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« Reply #21 on: January 22, 2008, 09:29:55 PM »

Quote from: Blackadar on January 22, 2008, 09:16:34 PM

So what does all this mean?  It means that $800 in your pocket now doesn't mean shit in the long term and isn't enough to turn the economy around because many of the underlying problems need to be corrected.

And, as evidenced by the collapse in foreign markets yesterday, no one else thinks it's enough to turn the economy around either.
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« Reply #22 on: January 22, 2008, 09:45:19 PM »

Quote from: Brendan on January 22, 2008, 09:29:07 PM

I'm happy to pay higher taxes if it goes towards universal health care, education, and clean energy.

Very nice.
Spoken like a true liberal.   icon_biggrin

Unfortunately that's why alot of the really rich people are Republicans.  They would rather keep own their money and buy good health care, good schooling for their children, and pay more for the hybrid car.  Instead of giving it to the Government and letting the bureaucrats figure it all out.

I see merit to both positions.

George W Bush is trying to do both.  He is trying to pay for a war and fund huge government programs while still cutting taxes.  He's trying to have his cake and eat it too.

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« Reply #23 on: January 22, 2008, 09:56:12 PM »

Quote from: Brendan on January 22, 2008, 09:29:07 PM

Oh, and preference doesn't depend on your income level.  It depends on your sense of injustice.  As a case in point, I am in a very high tax bracket, and yet I'm still in favor of the Wyden proposal because I want all Americans to be prosperous.  I'm happy to pay higher taxes if it goes towards universal health care, education, and clean energy.

But what you want is an impossibility.  The minute that the rich (typically, the smarter, innovative people) have to subsidize the poor is the minute that the rich check the fuck out to happier, socialist areas of the world.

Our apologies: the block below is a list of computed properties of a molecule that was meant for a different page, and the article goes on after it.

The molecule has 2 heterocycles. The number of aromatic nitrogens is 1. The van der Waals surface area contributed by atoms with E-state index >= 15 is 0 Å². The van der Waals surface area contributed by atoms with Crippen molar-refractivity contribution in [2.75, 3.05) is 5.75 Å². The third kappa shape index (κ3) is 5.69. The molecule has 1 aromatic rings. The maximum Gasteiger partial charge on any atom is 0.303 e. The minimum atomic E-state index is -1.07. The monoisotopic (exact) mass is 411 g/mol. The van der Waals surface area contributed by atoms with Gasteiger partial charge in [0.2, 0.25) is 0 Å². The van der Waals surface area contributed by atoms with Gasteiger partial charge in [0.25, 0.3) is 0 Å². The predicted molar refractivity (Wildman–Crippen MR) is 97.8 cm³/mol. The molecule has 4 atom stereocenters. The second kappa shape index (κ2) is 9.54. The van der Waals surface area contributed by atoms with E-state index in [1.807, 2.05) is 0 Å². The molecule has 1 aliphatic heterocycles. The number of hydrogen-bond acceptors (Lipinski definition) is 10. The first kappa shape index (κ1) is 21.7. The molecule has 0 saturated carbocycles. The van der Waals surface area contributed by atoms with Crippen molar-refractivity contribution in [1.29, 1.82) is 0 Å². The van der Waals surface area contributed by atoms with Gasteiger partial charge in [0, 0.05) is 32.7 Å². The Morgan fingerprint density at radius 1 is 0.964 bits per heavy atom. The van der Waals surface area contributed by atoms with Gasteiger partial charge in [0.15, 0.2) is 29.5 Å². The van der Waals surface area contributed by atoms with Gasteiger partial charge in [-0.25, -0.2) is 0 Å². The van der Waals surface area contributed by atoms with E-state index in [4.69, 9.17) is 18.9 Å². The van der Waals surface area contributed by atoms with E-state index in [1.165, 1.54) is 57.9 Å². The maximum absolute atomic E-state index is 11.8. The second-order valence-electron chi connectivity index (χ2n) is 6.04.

I'm FINE (not happy, but FINE) with paying my part to help fund SOME of the financial inequality in this country.  However, the minute I feel I am paying MORE than my fair share, I'm out.  Simple as that.

gellar
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« Reply #24 on: January 22, 2008, 09:57:13 PM »

Quote from: denoginizer on January 22, 2008, 09:45:19 PM

Quote from: Brendan on January 22, 2008, 09:29:07 PM

I'm happy to pay higher taxes if it goes towards universal health care, education, and clean energy.

Very nice.
Spoken like a true liberal.   icon_biggrin

Unfortunately that's why alot of the really rich people are Republicans.  They are never happy to play higher taxes.

I'm unabashedly liberal, progressive, whatever.  I am also very very angry because the taxes I pay benefit corporations, HMOs, Blackwater, etc, rather than people who need medical care or want to go to college.  We deserve a better society, and a better network of services, and we could afford one - but it might require taking money away from the military industrial complex.   Imagine if we took 20% of our 600 billion dollar military expenditures for those causes.  Instead, we're fighting an elective war and spending away the treasury, and who does it benefit?  Defense contractors.  Eisenhower warned us about this.
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« Reply #25 on: January 22, 2008, 09:57:34 PM »

Quote from: gellar on January 22, 2008, 09:56:12 PM

I'm FINE (not happy, but FINE) with paying my part to help fund SOME of the financial inequality in this country.  However, the minute I feel I am paying MORE than my fair share, I'm out.  Simple as that.

gellar

You sir are not a true liberal.  icon_biggrin
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« Reply #26 on: January 22, 2008, 09:59:40 PM »

Quote from: denoginizer on January 22, 2008, 09:57:34 PM

Quote from: gellar on January 22, 2008, 09:56:12 PM

I'm FINE (not happy, but FINE) with paying my part to help fund SOME of the financial inequality in this country.  However, the minute I feel I am paying MORE than my fair share, I'm out.  Simple as that.

gellar

You sir are not a true liberal.  icon_biggrin

Social liberal, fiscal conservative slywink

gellar
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« Reply #27 on: January 22, 2008, 10:03:01 PM »

Quote from: gellar on January 22, 2008, 09:56:12 PM

Quote from: Brendan on January 22, 2008, 09:29:07 PM

Oh, and preference doesn't depend on your income level.  It depends on your sense of injustice.  As a case in point, I am in a very high tax bracket, and yet I'm still in favor of the Wyden proposal because I want all Americans to be prosperous.  I'm happy to pay higher taxes if it goes towards universal health care, education, and clean energy.

But what you want is an impossibility.  The minute that the rich (typically, the smarter, innovative people) have to subsidize the poor is the minute that the rich check the fuck out to happier, socialist areas of the world.